In Spath v. Standard Insurance Company, the plaintiff was injured at work and was initially granted disability benefits. Upon a review of the claimant’s file, Standard changed its mind. On September 17, 2014, Standard sent Spath a letter telling her it had made a mistake and was immediately terminating her benefits. The letter told her she had 180 days to file an appeal and, if she did not, it would close her file.
Spath did not appeal. Instead, after the time for appeal had passed, she filed an ERISA lawsuit alleging Standard had “arbitrarily and capriciously” closed her claim file. The court disagreed and dismissed her lawsuit, finding that, “A participant seeking to recover benefits due under the terms of the plan must exhaust these administrative procedures.” The Missouri federal court also ordered Spath to pay $500 in attorneys’ fees.
Requirement to Exhaust Administrative Remedies
Standard’s September 14, 2014, letter informing Spath it was terminating her disability benefits also told her she had 180 days from the date she received the letter to make a written request for Standard to review its decision. Instead of asking for a review, Spath’s attorney mailed a letter to Standard on November 20, 2014, demanding that Standard reinstate benefits.
Standard replied to the attorney by explaining that the November letter could not be construed as a request for an appeal. Standard also informed Spath’s attorney that certain medical records would be required if Spath wished to pursue an appeal.
Spath filed no request for an appeal, provided no medical records to Standard. Instead, she filed this ERISA lawsuit. It did not take the court long to determine that Spath, who never asked Standard to review its termination of benefits, had failed to exhaust her administrative remedies. The court granted Standard’s motion for summary judgment on the grounds that, “Because she never exhausted her administrative remedies, her ERISA claims are deficient as a matter of law.”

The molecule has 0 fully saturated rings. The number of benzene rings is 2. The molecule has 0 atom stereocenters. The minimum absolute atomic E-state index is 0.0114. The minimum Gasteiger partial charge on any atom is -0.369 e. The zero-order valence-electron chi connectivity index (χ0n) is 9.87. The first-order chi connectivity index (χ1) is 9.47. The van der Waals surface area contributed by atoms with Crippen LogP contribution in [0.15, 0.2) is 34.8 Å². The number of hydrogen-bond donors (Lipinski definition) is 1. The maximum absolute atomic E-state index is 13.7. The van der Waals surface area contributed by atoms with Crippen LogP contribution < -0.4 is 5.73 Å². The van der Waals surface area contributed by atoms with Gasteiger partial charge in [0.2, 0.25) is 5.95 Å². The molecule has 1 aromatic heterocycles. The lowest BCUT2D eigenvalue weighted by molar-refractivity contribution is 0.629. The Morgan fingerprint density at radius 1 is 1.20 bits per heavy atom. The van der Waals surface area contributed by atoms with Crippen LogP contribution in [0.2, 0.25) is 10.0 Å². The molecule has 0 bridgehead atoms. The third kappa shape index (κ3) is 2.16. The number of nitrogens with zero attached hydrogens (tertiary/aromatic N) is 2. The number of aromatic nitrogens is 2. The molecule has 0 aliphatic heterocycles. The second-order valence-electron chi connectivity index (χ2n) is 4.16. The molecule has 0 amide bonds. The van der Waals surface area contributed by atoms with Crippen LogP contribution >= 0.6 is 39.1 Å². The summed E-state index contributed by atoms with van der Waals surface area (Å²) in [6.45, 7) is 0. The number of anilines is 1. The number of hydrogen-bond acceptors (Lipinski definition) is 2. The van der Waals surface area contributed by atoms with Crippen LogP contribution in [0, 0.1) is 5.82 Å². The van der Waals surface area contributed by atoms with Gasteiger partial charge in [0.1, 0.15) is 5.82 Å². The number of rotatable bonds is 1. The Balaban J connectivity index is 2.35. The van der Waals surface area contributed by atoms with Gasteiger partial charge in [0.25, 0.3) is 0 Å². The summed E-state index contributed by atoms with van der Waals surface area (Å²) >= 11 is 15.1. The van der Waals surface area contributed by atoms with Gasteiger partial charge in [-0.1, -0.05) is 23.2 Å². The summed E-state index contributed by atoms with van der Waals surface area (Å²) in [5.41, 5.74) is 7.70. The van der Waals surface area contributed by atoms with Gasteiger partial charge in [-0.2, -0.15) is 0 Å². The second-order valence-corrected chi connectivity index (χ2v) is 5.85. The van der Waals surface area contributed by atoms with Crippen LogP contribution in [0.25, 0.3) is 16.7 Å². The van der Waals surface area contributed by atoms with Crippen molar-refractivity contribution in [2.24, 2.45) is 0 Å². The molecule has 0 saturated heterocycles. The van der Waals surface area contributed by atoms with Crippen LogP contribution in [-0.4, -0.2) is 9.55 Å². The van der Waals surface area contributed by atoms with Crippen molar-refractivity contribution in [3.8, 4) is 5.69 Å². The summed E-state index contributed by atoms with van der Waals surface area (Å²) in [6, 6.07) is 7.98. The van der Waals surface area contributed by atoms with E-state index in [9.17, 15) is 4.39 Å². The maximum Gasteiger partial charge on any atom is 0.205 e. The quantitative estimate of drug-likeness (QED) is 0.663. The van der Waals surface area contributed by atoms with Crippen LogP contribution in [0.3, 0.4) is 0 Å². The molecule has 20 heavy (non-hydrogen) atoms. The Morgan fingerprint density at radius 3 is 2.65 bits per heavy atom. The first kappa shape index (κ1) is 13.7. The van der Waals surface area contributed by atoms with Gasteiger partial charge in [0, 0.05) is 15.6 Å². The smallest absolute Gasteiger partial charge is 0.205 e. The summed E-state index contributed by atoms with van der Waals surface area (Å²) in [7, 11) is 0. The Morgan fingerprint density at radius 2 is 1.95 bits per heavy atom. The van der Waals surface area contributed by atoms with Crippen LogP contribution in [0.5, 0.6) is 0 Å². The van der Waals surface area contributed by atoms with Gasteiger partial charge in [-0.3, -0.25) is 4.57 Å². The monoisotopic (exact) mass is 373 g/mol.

Spath Was Ordered to Pay $500 in Attorneys’ Fees and Costs
Standard requested the plaintiff pay it $1,000 in attorneys’ fees and costs. The court considered a number of factors in determining whether or not to award fees:
- Whether Spath acted in bad faith.
- Spath’s ability to pay.
- Whether an award would have a future deterrent effect under similar circumstances.
- Whether the lawsuit was for the purpose of resolving a significant legal question.
- The merits of each party’s position.
- Spath did not spend much time on its motion or engage in any discovery.
- Standard warned Spath it would seek attorneys’ fees.
Four out of the seven factors weighed in favor of an award of legal fees. Since Spath did not have the ability to pay, the court ordered her to pay $500 instead of the requested $1,000.
This case was not handled by our office, but it may provide guidance to claimants who are tempted to forego administrative review of denial of benefits and to instead, file an ERISA lawsuit. If you need assistance with a similar matter, or any other matter relating to your disability claim, please contact any of our lawyers for a free consultation.